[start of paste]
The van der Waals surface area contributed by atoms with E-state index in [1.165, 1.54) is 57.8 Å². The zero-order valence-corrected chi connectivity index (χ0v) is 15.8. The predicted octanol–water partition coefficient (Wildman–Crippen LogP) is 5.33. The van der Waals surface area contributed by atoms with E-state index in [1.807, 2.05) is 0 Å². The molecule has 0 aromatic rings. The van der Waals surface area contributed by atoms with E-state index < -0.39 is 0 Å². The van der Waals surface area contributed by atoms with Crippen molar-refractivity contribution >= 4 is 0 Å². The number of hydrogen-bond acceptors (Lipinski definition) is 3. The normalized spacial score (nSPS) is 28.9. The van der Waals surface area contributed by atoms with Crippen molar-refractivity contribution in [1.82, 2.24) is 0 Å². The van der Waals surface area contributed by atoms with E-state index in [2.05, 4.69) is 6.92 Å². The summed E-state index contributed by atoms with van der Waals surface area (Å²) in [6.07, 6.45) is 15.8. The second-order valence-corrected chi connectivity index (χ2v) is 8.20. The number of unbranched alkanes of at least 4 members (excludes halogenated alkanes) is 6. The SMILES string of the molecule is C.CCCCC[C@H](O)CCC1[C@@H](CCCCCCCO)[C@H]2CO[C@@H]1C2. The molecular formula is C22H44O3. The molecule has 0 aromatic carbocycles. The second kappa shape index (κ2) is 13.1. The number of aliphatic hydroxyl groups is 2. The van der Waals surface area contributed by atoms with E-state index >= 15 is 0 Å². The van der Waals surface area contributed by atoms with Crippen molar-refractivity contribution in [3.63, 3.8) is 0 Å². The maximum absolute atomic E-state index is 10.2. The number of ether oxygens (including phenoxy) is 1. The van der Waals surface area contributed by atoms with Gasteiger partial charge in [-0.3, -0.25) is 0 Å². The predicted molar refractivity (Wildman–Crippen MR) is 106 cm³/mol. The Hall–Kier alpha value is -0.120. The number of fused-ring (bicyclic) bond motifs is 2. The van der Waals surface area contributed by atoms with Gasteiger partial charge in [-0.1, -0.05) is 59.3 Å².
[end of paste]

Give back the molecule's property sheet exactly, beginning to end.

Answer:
The van der Waals surface area contributed by atoms with E-state index in [1.165, 1.54) is 57.8 Å². The zero-order valence-corrected chi connectivity index (χ0v) is 15.8. The predicted octanol–water partition coefficient (Wildman–Crippen LogP) is 5.33. The van der Waals surface area contributed by atoms with E-state index in [1.807, 2.05) is 0 Å². The molecule has 0 aromatic rings. The van der Waals surface area contributed by atoms with E-state index < -0.39 is 0 Å². The van der Waals surface area contributed by atoms with Crippen molar-refractivity contribution >= 4 is 0 Å². The number of hydrogen-bond acceptors (Lipinski definition) is 3. The normalized spacial score (nSPS) is 28.9. The van der Waals surface area contributed by atoms with Crippen molar-refractivity contribution in [1.82, 2.24) is 0 Å². The van der Waals surface area contributed by atoms with E-state index in [2.05, 4.69) is 6.92 Å². The summed E-state index contributed by atoms with van der Waals surface area (Å²) in [6.07, 6.45) is 15.8. The second-order valence-corrected chi connectivity index (χ2v) is 8.20. The number of unbranched alkanes of at least 4 members (excludes halogenated alkanes) is 6. The SMILES string of the molecule is C.CCCCC[C@H](O)CCC1[C@@H](CCCCCCCO)[C@H]2CO[C@@H]1C2. The molecular formula is C22H44O3. The molecule has 0 aromatic carbocycles. The second kappa shape index (κ2) is 13.1. The number of aliphatic hydroxyl groups is 2. The van der Waals surface area contributed by atoms with E-state index >= 15 is 0 Å². The van der Waals surface area contributed by atoms with Crippen molar-refractivity contribution in [3.63, 3.8) is 0 Å². The maximum absolute atomic E-state index is 10.2. The number of ether oxygens (including phenoxy) is 1. The van der Waals surface area contributed by atoms with Gasteiger partial charge in [-0.3, -0.25) is 0 Å². The predicted molar refractivity (Wildman–Crippen MR) is 106 cm³/mol. The Hall–Kier alpha value is -0.120. The number of fused-ring (bicyclic) bond motifs is 2. The van der Waals surface area contributed by atoms with Gasteiger partial charge in [-0.1, -0.05) is 59.3 Å².